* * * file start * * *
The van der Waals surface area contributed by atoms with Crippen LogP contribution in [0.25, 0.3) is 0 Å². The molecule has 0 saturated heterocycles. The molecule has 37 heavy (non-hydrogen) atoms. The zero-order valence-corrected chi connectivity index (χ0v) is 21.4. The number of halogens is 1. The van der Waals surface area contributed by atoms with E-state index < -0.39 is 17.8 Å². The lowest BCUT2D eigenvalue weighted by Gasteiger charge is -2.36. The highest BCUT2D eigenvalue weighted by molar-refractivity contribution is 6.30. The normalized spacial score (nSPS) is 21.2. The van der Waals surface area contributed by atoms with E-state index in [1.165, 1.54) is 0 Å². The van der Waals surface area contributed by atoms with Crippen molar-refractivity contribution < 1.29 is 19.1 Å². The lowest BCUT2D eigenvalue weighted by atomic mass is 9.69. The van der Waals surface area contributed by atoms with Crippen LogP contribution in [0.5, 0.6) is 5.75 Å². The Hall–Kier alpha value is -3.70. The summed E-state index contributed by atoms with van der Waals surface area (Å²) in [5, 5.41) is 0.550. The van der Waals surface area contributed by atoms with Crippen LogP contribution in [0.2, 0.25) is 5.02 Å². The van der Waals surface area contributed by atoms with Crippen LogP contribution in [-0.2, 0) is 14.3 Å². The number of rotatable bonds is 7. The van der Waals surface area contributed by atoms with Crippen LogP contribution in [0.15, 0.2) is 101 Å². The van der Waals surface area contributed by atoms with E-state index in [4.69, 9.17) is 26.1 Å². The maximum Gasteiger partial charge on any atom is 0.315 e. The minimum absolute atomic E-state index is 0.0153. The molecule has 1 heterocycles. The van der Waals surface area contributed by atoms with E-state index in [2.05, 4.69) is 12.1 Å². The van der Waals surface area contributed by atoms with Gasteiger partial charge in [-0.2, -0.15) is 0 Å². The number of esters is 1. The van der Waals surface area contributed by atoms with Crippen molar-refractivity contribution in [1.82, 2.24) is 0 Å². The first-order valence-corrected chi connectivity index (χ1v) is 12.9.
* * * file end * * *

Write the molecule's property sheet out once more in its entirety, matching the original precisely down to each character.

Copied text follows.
The van der Waals surface area contributed by atoms with Crippen LogP contribution in [0.25, 0.3) is 0 Å². The molecule has 0 saturated heterocycles. The molecule has 37 heavy (non-hydrogen) atoms. The zero-order valence-corrected chi connectivity index (χ0v) is 21.4. The number of halogens is 1. The van der Waals surface area contributed by atoms with E-state index < -0.39 is 17.8 Å². The lowest BCUT2D eigenvalue weighted by Gasteiger charge is -2.36. The highest BCUT2D eigenvalue weighted by molar-refractivity contribution is 6.30. The normalized spacial score (nSPS) is 21.2. The van der Waals surface area contributed by atoms with E-state index in [1.165, 1.54) is 0 Å². The van der Waals surface area contributed by atoms with Crippen molar-refractivity contribution < 1.29 is 19.1 Å². The lowest BCUT2D eigenvalue weighted by atomic mass is 9.69. The van der Waals surface area contributed by atoms with Crippen LogP contribution in [0.5, 0.6) is 5.75 Å². The Hall–Kier alpha value is -3.70. The summed E-state index contributed by atoms with van der Waals surface area (Å²) in [5, 5.41) is 0.550. The van der Waals surface area contributed by atoms with Crippen LogP contribution in [0.2, 0.25) is 5.02 Å². The van der Waals surface area contributed by atoms with Crippen LogP contribution in [-0.2, 0) is 14.3 Å². The number of rotatable bonds is 7. The van der Waals surface area contributed by atoms with Crippen LogP contribution in [0.15, 0.2) is 101 Å². The van der Waals surface area contributed by atoms with E-state index in [4.69, 9.17) is 26.1 Å². The maximum Gasteiger partial charge on any atom is 0.315 e. The minimum absolute atomic E-state index is 0.0153. The molecule has 1 heterocycles. The van der Waals surface area contributed by atoms with E-state index in [2.05, 4.69) is 12.1 Å². The van der Waals surface area contributed by atoms with Gasteiger partial charge in [-0.2, -0.15) is 0 Å². The number of esters is 1. The van der Waals surface area contributed by atoms with Crippen molar-refractivity contribution in [1.82, 2.24) is 0 Å². The first-order valence-corrected chi connectivity index (χ1v) is 12.9.